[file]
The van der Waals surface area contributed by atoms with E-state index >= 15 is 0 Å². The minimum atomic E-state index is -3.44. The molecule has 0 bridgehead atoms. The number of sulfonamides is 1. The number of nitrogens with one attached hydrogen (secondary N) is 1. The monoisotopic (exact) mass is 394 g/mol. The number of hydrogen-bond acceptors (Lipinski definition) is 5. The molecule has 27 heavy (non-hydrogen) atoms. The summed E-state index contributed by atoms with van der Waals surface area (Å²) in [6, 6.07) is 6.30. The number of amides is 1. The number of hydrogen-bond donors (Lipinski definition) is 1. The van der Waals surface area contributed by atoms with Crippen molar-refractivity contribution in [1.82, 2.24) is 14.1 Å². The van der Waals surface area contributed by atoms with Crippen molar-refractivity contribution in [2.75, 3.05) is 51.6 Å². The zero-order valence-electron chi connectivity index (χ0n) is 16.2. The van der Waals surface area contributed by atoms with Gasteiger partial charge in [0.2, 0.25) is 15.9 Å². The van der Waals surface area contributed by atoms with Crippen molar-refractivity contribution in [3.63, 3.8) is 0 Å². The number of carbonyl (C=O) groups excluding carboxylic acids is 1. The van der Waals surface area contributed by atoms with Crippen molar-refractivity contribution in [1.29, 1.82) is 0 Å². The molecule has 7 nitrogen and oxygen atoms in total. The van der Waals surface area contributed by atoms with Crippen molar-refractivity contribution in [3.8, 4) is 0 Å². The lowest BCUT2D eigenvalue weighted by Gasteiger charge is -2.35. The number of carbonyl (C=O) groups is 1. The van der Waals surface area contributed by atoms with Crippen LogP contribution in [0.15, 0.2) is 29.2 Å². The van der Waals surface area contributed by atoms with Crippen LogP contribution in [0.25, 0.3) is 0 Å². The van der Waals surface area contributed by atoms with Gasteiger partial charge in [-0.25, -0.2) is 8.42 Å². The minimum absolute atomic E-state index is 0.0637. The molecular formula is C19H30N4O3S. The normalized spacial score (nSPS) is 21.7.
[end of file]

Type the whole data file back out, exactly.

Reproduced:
The van der Waals surface area contributed by atoms with E-state index >= 15 is 0 Å². The minimum atomic E-state index is -3.44. The molecule has 0 bridgehead atoms. The number of sulfonamides is 1. The number of nitrogens with one attached hydrogen (secondary N) is 1. The monoisotopic (exact) mass is 394 g/mol. The number of hydrogen-bond acceptors (Lipinski definition) is 5. The molecule has 27 heavy (non-hydrogen) atoms. The summed E-state index contributed by atoms with van der Waals surface area (Å²) in [6, 6.07) is 6.30. The number of amides is 1. The number of hydrogen-bond donors (Lipinski definition) is 1. The van der Waals surface area contributed by atoms with Crippen molar-refractivity contribution in [1.82, 2.24) is 14.1 Å². The van der Waals surface area contributed by atoms with Crippen molar-refractivity contribution in [2.75, 3.05) is 51.6 Å². The zero-order valence-electron chi connectivity index (χ0n) is 16.2. The van der Waals surface area contributed by atoms with Gasteiger partial charge in [0.2, 0.25) is 15.9 Å². The van der Waals surface area contributed by atoms with Crippen molar-refractivity contribution in [3.63, 3.8) is 0 Å². The number of carbonyl (C=O) groups excluding carboxylic acids is 1. The van der Waals surface area contributed by atoms with Crippen molar-refractivity contribution in [1.29, 1.82) is 0 Å². The molecule has 7 nitrogen and oxygen atoms in total. The van der Waals surface area contributed by atoms with Crippen molar-refractivity contribution in [3.8, 4) is 0 Å². The lowest BCUT2D eigenvalue weighted by Gasteiger charge is -2.35. The number of carbonyl (C=O) groups is 1. The van der Waals surface area contributed by atoms with Crippen LogP contribution in [0.15, 0.2) is 29.2 Å². The van der Waals surface area contributed by atoms with Crippen LogP contribution in [0.25, 0.3) is 0 Å². The van der Waals surface area contributed by atoms with Gasteiger partial charge in [-0.25, -0.2) is 8.42 Å². The minimum absolute atomic E-state index is 0.0637. The molecular formula is C19H30N4O3S. The normalized spacial score (nSPS) is 21.7.